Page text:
Brecht on Anxiety and Lighting a Bomb in the Theatre

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In John Willett’s compendium of some of Brecht’s most important critical writings, the editor helps to outline the theatremaker’s development of his style. Each letter and article allows for a further glimpse into Brecht’s take on Epic Theatre, acting, and the alienation effect for which his works are so renowned.

On anxiety, Brecht aptly points out:

“In his obscure anxiety not to let the audience get away the actor is immediately so steamed up that he makes it seem the most natural thing in the world to insult one’s father. At the same time it can be seen that acting takes a tremendous lot out of him. And a man who strains himself on the stage is bound, if he is any good, to strain all the people sitting in the stalls.” – From Berliner Börsen-Courier, 1926

Around the same time this article was written, Brecht was insisting on a new type of audience engagement in the form of what he called “ ’smokers’ theatre.” The audience would puff on cigars and look on as if taking in a boxing match, therefore developing a more detached and critical outlook than was possible in the ordinary German theatre. Smoking was verboten in theatres at the time.

He posits:

“That in a Shakespearean production one man in the stalls with a cigar could bring about the downfall of Western art. He might as well light a bomb as light his cigar. I would be delighted to see our public allowed to smoke during performances. And I’d be delighted mainly for the actor’s sake. In my view it is quite impossible for the actor to play unnatural cramped and old-theatre to a man smoking in the stalls.” 

Forever pushing the boundaries of what theatre was “allowed to be” at the time, Brecht paved the way for many in the modern day interactive and absurdist theatre realms. Brecht on Theatre is a delight – like sitting down for a rare and illuminating coffee-date with Brecht himself.

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Leave a Message and Receive a “Call” Back Unlike Any Other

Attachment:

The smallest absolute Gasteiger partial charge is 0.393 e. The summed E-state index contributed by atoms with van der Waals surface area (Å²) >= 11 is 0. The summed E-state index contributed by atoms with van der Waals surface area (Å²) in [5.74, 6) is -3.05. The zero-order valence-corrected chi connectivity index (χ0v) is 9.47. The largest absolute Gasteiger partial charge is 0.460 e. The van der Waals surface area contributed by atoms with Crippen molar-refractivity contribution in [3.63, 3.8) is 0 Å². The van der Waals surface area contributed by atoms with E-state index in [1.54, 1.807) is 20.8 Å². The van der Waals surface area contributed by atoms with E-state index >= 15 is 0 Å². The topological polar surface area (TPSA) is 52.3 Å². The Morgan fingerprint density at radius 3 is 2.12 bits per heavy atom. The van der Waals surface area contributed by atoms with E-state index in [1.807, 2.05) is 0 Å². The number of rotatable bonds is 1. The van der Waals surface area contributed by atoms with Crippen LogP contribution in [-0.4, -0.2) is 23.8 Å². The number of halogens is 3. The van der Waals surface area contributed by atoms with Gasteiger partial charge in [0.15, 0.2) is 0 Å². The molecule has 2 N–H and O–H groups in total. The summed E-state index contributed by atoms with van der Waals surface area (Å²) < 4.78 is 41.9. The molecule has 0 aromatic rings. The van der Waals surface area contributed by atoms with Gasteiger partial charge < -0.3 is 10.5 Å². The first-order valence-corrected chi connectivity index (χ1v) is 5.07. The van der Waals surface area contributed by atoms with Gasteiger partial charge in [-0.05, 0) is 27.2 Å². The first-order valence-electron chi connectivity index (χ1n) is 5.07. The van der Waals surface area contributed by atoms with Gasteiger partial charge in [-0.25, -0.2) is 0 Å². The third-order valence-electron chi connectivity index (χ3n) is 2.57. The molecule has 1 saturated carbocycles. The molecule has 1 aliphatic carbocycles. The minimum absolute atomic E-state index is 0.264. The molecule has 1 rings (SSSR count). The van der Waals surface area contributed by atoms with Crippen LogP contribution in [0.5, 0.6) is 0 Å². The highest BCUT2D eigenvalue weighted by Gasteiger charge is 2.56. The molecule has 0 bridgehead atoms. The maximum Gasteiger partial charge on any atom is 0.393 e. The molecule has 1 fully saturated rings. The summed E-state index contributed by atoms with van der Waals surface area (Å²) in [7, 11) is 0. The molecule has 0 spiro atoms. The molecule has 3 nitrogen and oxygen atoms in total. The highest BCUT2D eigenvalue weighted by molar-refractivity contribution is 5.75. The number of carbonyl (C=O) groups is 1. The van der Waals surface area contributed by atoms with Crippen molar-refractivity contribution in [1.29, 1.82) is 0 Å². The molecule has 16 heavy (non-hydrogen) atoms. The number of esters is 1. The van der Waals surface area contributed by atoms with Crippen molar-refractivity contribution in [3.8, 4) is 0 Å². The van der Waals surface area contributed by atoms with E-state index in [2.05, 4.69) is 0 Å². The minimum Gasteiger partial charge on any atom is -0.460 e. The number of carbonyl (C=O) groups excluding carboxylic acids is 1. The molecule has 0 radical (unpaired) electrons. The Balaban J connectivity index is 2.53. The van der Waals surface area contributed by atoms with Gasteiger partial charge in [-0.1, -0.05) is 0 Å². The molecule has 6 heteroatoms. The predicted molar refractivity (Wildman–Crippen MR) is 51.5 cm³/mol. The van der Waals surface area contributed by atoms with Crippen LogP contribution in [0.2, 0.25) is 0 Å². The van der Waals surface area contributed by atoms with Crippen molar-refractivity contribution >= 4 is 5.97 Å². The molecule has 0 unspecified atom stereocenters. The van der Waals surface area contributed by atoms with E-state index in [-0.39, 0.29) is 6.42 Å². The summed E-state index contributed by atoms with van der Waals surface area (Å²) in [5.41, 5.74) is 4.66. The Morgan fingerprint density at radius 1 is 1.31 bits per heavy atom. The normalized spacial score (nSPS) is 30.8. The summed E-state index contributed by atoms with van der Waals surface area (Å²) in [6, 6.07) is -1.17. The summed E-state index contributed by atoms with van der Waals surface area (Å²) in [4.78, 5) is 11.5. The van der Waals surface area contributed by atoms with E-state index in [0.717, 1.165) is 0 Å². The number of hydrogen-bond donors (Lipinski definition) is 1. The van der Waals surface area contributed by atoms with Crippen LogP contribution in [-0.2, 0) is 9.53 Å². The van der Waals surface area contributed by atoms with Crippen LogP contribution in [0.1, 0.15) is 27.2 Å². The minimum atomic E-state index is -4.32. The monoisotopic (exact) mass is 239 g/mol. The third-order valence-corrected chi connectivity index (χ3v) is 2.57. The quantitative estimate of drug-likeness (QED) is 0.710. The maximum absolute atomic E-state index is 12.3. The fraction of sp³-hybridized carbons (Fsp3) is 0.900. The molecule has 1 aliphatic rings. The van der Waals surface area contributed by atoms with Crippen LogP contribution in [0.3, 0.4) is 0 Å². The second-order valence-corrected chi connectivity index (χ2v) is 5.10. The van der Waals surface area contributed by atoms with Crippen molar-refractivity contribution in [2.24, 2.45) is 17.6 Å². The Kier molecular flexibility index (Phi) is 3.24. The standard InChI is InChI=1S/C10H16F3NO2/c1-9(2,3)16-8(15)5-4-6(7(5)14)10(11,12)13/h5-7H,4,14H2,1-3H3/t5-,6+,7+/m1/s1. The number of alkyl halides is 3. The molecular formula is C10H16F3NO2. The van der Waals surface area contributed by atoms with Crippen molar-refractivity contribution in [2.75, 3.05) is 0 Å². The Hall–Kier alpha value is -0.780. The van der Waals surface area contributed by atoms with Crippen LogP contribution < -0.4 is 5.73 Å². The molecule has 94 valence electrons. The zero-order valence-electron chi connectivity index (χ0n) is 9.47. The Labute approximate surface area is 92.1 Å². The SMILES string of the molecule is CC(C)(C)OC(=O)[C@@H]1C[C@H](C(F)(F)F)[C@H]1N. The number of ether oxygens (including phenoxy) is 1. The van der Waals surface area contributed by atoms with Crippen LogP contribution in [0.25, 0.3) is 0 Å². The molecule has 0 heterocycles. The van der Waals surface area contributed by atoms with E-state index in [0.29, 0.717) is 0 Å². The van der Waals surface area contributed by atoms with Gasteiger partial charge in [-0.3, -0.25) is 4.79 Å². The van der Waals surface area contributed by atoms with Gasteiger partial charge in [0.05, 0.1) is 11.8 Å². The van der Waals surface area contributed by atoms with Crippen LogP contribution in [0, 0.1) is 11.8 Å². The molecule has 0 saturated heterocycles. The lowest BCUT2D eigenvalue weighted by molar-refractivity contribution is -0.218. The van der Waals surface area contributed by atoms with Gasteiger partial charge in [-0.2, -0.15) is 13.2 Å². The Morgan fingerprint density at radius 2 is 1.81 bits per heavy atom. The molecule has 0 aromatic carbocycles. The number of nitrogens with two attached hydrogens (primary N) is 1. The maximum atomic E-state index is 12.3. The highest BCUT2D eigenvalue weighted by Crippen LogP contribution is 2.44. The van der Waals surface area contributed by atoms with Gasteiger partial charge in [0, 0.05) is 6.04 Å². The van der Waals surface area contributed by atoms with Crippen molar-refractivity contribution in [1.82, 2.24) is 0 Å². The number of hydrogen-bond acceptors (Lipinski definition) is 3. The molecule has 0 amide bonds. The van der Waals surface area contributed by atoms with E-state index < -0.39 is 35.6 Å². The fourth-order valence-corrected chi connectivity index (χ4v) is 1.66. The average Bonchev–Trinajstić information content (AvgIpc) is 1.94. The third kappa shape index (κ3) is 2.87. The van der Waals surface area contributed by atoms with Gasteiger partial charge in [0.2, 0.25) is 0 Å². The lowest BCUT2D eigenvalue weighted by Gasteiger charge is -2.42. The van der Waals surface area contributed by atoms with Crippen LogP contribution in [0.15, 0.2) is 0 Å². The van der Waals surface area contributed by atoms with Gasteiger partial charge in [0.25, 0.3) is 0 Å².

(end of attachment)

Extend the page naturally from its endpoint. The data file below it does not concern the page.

What happens when the world opens up to one musician, one voicemail at a time?

whattheyreallyneed

One Hello World tackles the universal desire for human connectedness – a mysterious pianist from Wichita sets strangers’ voicemails to music. Inspired by film scores and a deep curiosity about the our interconnectedness, his project explores the thoughts of others with honesty and creativity, bringing light to our universal condition.

Snippets from a few popular messages include:

I’m not afraid to grow up. I guess I’m just afraid that I’ll forget what it’s like to be a kid.”

“I think that loneliness is a term that’s misconceived by everybody. There’s two different things: there’s being alone and there’s being lonely. I’ve learned loneliness is only something you invite when you’re by yourself. And I can be by myself and be completely happy.”

I know that someday you will be happy, and even if it’s not with me. But there’s a little piece of me that hopes that you’ll be happy with me, old.”

“I realize now that I at least deserved to be loved as much as I loved. To be treated with respect and thoughtfulness. I will know you will do those things. You will piece my heart back together and show me what real love is supposed to be like. And everyday you will astound me with how wonderful life can be with the right person by my side. For now, I’m waiting patiently. I love you.

“You’re the first girl in a while to actually affect me. Make me care about somebody other than myself… maybe a warning for everyone else is, the worst thing you can do is fall in love with your best friend.”

Each message unique and yet part of a larger tapestry of what we care about, what hurts us, what inspires us, and what draws us together.

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Waterlogged

IthoughtI thought I caught the edge of a familiar shape

floatdownAnd so descended in haste through heavy waters

downbelowMany a soul caught there, cold and unwavering on the base of these depths

decendingBut the yawning hollow was not half as wide as it seemed. 

upforairSo I refilled my lungs

returnTo return again, to search for you

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Uniformity’s a Heavy Price to Pay

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We’re not so different, you and I.

Better to be bewildering, than wilting.

More apropos to be anything less than appropriate,

than forgotten for being familiar.

Come to know me and you will come to know

the corners of yourself long forgotten,

abandoned for in exchange for the status quo.

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The Only Risk of Knowledge is That You’ll Learn Something

Ooo dangerous.
Gujurat, India

Stuck mulling over the same ol’ field of thinking? Getting restless is a good sign.
It means your brain is craving for something more.

Challenge it.

Get that Ivy League education you always wanted. For free. Online. (Welcome to the future y’all)

Devour books old and new like they were going out of style. Kindle, you ain’t got nothing on nostalgia.

Remind yourself of Jefferson’s Democracy in less than 15 minutes with amazingly accessible YouTube crash courses.

The world is only getting larger and more easy to tap into every day.

What seeds of ideas have you planted lately?

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Imitation is the Sincerest Form of Flattery – Too Little, Too Late?

Beautiful, aren’t you?
So glad that we could finally inspire you.

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